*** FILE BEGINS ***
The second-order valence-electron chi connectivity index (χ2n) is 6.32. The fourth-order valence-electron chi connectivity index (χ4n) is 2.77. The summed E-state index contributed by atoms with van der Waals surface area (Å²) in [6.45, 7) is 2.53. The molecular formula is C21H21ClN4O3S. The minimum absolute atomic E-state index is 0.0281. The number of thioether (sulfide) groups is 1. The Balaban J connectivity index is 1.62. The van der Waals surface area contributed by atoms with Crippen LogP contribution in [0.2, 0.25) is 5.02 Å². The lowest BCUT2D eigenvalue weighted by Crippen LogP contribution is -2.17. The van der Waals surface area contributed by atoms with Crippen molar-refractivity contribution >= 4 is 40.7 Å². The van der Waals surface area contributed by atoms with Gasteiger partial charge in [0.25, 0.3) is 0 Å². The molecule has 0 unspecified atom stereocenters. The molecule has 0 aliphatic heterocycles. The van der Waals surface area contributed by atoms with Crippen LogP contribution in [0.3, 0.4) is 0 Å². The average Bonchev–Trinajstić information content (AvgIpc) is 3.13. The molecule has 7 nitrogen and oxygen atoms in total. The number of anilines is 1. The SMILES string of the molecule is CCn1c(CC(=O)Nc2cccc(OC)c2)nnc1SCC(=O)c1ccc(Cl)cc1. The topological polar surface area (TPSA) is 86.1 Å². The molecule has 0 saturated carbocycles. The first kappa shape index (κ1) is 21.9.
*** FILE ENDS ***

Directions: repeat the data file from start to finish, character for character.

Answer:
The second-order valence-electron chi connectivity index (χ2n) is 6.32. The fourth-order valence-electron chi connectivity index (χ4n) is 2.77. The summed E-state index contributed by atoms with van der Waals surface area (Å²) in [6.45, 7) is 2.53. The molecular formula is C21H21ClN4O3S. The minimum absolute atomic E-state index is 0.0281. The number of thioether (sulfide) groups is 1. The Balaban J connectivity index is 1.62. The van der Waals surface area contributed by atoms with Crippen LogP contribution in [0.2, 0.25) is 5.02 Å². The lowest BCUT2D eigenvalue weighted by Crippen LogP contribution is -2.17. The van der Waals surface area contributed by atoms with Crippen molar-refractivity contribution >= 4 is 40.7 Å². The van der Waals surface area contributed by atoms with Gasteiger partial charge in [0.25, 0.3) is 0 Å². The molecule has 0 unspecified atom stereocenters. The molecule has 0 aliphatic heterocycles. The van der Waals surface area contributed by atoms with Crippen LogP contribution in [0.3, 0.4) is 0 Å². The average Bonchev–Trinajstić information content (AvgIpc) is 3.13. The molecule has 7 nitrogen and oxygen atoms in total. The number of anilines is 1. The SMILES string of the molecule is CCn1c(CC(=O)Nc2cccc(OC)c2)nnc1SCC(=O)c1ccc(Cl)cc1. The topological polar surface area (TPSA) is 86.1 Å². The molecule has 0 saturated carbocycles. The first kappa shape index (κ1) is 21.9.